At its core, sentiment analysis is judging the opinion of a piece of writing. It means taking a series of words and judging whether it falls under positive, negative or neutral.
Sentiment analysis is useful because it helps gauge public opinion of an event or a product. Customers often rant on spaces like Twitter, leave reviews on Amazon, or express both positive and negative emotions on social media. Sentiment analysis helps wade through that data, and give and figure out what people really think.
How Does Sentiment Analysis Work?
Imagine that you are in charge of a small coffee chain, and you want to know how your coffee is being viewed by customers. So you start going going through tweets directed at your company.
“I love this coffee”
“I hate the taste of coffee”
This is simple enough. Any basic sentiment analysis tool will tell you the first tweet is positive, and the second tweet is negative. But human tweets (or rather, expression) are often much more complicated than that. They convey a wide range of emotions, and often require context to fully understand. Look at the following tweets:
“I love the Espresso, but can’t stand the Macchiato at this place”
“Wish this brand would update its packaging!”
“Can’t believe the server handed me a cold coffee instead of hot – JUST GREAT!”
The first isn’t neutral, because of both ‘love’ and ‘can’t stand’, but instead conveys both a positive and a negative emotion. The second tweet describes a partially negative emotion, but isn’t a downright dismissal of the product, just an aspiration. As for the third tweet, while ‘Just Great!’ is a positive statement, the tone is heavily sarcastic and therefore negative.
A good sentiment analysis tool should be able to accurately identify each tweet. But how do you get there? You have to provide thousands of examples of pre-labelled data to train your system. This manual annotation of sentences forms the basis of machine learning. The more data and the better labeled it is, the more accurate the tool.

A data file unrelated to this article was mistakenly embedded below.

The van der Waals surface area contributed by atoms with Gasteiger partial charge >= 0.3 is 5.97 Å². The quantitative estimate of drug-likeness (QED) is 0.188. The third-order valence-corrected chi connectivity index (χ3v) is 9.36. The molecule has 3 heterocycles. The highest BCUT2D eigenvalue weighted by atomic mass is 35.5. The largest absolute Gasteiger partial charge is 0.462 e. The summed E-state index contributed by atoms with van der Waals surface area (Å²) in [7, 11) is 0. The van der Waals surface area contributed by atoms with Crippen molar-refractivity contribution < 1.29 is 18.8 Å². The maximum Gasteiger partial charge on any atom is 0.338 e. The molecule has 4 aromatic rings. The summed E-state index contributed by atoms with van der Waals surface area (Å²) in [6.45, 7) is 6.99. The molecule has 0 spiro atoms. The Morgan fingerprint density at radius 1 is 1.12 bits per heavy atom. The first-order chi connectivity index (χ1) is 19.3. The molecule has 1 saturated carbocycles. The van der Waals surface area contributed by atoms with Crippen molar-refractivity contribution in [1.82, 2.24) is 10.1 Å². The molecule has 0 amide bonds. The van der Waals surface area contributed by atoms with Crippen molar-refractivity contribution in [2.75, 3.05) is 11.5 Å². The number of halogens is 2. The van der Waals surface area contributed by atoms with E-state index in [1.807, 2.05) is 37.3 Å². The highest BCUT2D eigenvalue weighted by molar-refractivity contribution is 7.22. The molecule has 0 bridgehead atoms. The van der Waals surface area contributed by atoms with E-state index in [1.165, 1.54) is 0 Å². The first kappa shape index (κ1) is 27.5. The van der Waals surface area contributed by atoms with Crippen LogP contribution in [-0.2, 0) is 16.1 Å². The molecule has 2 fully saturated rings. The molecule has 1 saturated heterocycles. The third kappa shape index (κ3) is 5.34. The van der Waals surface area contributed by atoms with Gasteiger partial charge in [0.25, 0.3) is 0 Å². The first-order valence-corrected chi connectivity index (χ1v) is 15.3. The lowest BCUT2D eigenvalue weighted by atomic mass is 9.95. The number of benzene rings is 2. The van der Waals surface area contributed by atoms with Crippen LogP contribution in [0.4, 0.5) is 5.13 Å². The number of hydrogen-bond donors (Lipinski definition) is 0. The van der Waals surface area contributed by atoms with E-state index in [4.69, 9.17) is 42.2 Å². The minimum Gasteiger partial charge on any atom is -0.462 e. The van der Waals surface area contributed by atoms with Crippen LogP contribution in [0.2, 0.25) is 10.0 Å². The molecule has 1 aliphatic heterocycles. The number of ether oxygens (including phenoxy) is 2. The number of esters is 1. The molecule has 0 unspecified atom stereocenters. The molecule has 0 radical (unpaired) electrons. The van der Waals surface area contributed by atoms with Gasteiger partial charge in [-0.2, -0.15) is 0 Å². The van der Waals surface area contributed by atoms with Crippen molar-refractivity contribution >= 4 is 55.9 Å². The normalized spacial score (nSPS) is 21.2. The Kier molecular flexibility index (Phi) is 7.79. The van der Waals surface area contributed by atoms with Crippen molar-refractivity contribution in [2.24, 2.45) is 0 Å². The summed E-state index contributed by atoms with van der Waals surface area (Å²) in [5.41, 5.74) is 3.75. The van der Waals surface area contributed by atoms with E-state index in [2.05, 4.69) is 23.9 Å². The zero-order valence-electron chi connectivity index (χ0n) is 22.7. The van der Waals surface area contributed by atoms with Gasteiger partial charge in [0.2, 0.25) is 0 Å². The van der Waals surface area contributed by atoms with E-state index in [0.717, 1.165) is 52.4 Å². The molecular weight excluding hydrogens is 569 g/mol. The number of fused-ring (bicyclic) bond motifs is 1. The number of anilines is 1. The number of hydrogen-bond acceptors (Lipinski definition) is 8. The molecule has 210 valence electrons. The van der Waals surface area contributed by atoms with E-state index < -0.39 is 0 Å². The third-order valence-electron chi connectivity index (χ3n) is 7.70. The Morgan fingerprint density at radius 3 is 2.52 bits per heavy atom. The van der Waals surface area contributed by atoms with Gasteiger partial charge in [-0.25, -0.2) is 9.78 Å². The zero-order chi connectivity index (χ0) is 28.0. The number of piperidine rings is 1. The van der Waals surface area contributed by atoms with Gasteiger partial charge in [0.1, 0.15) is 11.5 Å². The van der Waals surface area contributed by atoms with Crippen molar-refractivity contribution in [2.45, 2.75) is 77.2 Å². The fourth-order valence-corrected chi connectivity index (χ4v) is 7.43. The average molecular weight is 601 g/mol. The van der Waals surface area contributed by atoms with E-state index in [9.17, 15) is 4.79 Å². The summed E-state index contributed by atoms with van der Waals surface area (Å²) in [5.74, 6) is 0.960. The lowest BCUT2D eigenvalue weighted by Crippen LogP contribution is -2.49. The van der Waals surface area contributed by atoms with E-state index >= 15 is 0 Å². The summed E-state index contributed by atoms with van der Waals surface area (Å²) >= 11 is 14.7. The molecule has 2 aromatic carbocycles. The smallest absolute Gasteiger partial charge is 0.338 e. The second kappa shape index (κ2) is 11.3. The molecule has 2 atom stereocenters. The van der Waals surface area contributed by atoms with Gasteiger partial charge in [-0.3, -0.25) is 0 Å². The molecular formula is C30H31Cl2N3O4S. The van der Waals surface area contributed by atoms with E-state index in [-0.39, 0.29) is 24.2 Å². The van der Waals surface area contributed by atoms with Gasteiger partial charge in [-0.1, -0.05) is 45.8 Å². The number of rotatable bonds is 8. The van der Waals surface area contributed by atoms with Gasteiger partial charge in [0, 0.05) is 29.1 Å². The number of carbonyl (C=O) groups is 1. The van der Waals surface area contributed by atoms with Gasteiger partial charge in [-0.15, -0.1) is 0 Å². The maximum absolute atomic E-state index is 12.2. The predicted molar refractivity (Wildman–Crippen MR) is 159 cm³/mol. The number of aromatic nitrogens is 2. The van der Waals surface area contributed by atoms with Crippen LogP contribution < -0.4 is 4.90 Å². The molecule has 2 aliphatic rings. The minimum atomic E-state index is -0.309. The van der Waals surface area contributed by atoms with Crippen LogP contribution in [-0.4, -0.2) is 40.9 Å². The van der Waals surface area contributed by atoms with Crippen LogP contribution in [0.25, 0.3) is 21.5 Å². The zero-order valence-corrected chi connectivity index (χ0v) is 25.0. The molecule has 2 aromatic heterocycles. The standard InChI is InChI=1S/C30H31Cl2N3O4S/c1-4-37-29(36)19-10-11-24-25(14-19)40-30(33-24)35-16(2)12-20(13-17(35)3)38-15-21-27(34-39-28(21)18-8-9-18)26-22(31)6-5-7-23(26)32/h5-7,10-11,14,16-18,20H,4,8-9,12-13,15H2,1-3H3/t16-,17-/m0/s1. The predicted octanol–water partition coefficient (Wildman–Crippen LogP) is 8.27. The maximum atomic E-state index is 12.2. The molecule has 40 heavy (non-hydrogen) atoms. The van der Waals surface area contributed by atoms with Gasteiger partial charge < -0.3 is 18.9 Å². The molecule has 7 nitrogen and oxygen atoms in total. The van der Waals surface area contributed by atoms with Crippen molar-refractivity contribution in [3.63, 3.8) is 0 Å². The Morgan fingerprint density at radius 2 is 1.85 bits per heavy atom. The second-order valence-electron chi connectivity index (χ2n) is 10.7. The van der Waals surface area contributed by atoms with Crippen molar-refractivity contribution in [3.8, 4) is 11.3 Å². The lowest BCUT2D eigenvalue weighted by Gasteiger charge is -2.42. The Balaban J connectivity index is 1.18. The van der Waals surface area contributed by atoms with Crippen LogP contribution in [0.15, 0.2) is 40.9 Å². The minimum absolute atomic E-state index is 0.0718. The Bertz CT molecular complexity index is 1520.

One of the challenges of manual annotation is in making sure that humans also accurately identify sentences. As noted above, it isn’t enough to bucket things under positive, negative or neutral. Grey areas that human annotators should pick up include sarcasm, irony, and mixed feelings.
What are some useful sentiment analysis tools?
Many basic sentiment analysis tools are for use within existing platforms, including Google Insights, Google Alerts, and Facebook Insights. Others include Brandwatch, Hootsuite Insights, Meltwater, and Opentext.
Why Choose Lionbridge AI’s Sentiment Analysis Services?
Now, instead of a small coffee chain, you are in charge of a large coffee MNC that sells in different international markets. You not only need to know how English twitter feeds feels subjectively about your coffee, but also Mandarin and Arabic twitter feeds.
You already have a sentiment analysis tool – perhaps one of the above – to filter through the tweets. Let’s say that this tool gives you about an 90% accuracy rate in English, but about a 60% accuracy rate in Arabic. You want to bring both accuracy rates up to 100%.
That’s where Lionbridge AI comes in. With over 500,000 vetted language experts each in 300 languages, we can provide the most accurate sentiment annotation in the market. With 20 years of experience in languages and translation, we help give you data for sentiment analysis.
If you’re looking for a deeper guide on what sentiment analysis is, check out our related resources below.